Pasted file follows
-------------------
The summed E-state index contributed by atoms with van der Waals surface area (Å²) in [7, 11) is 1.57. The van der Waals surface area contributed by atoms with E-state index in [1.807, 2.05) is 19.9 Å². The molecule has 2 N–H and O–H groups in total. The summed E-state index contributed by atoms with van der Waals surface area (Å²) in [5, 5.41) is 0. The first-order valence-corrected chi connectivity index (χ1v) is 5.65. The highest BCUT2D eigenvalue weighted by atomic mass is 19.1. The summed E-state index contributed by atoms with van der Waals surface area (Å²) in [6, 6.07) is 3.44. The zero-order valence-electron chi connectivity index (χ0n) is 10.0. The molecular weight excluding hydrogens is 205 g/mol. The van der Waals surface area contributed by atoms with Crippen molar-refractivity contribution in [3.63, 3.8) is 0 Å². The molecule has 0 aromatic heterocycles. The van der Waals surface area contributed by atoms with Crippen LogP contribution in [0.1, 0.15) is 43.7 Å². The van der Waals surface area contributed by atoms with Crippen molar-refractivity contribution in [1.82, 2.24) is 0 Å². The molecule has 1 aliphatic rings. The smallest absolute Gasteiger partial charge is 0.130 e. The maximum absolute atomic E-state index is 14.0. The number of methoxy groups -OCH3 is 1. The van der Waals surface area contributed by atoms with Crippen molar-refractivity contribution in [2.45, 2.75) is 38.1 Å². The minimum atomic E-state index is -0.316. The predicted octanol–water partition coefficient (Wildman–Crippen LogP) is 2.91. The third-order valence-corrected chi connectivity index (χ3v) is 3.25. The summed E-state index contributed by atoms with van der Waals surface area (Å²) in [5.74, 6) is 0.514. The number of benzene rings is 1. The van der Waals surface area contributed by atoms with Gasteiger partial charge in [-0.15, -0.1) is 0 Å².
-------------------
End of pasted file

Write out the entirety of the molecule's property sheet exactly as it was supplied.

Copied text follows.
The summed E-state index contributed by atoms with van der Waals surface area (Å²) in [7, 11) is 1.57. The van der Waals surface area contributed by atoms with E-state index in [1.807, 2.05) is 19.9 Å². The molecule has 2 N–H and O–H groups in total. The summed E-state index contributed by atoms with van der Waals surface area (Å²) in [5, 5.41) is 0. The first-order valence-corrected chi connectivity index (χ1v) is 5.65. The highest BCUT2D eigenvalue weighted by atomic mass is 19.1. The summed E-state index contributed by atoms with van der Waals surface area (Å²) in [6, 6.07) is 3.44. The zero-order valence-electron chi connectivity index (χ0n) is 10.0. The molecular weight excluding hydrogens is 205 g/mol. The van der Waals surface area contributed by atoms with Crippen molar-refractivity contribution in [3.63, 3.8) is 0 Å². The molecule has 0 aromatic heterocycles. The van der Waals surface area contributed by atoms with Crippen LogP contribution in [0.1, 0.15) is 43.7 Å². The van der Waals surface area contributed by atoms with Crippen molar-refractivity contribution in [1.82, 2.24) is 0 Å². The molecule has 1 aliphatic rings. The smallest absolute Gasteiger partial charge is 0.130 e. The maximum absolute atomic E-state index is 14.0. The number of methoxy groups -OCH3 is 1. The van der Waals surface area contributed by atoms with Crippen molar-refractivity contribution in [2.45, 2.75) is 38.1 Å². The minimum atomic E-state index is -0.316. The predicted octanol–water partition coefficient (Wildman–Crippen LogP) is 2.91. The third-order valence-corrected chi connectivity index (χ3v) is 3.25. The summed E-state index contributed by atoms with van der Waals surface area (Å²) in [5.74, 6) is 0.514. The number of benzene rings is 1. The van der Waals surface area contributed by atoms with Gasteiger partial charge in [-0.15, -0.1) is 0 Å².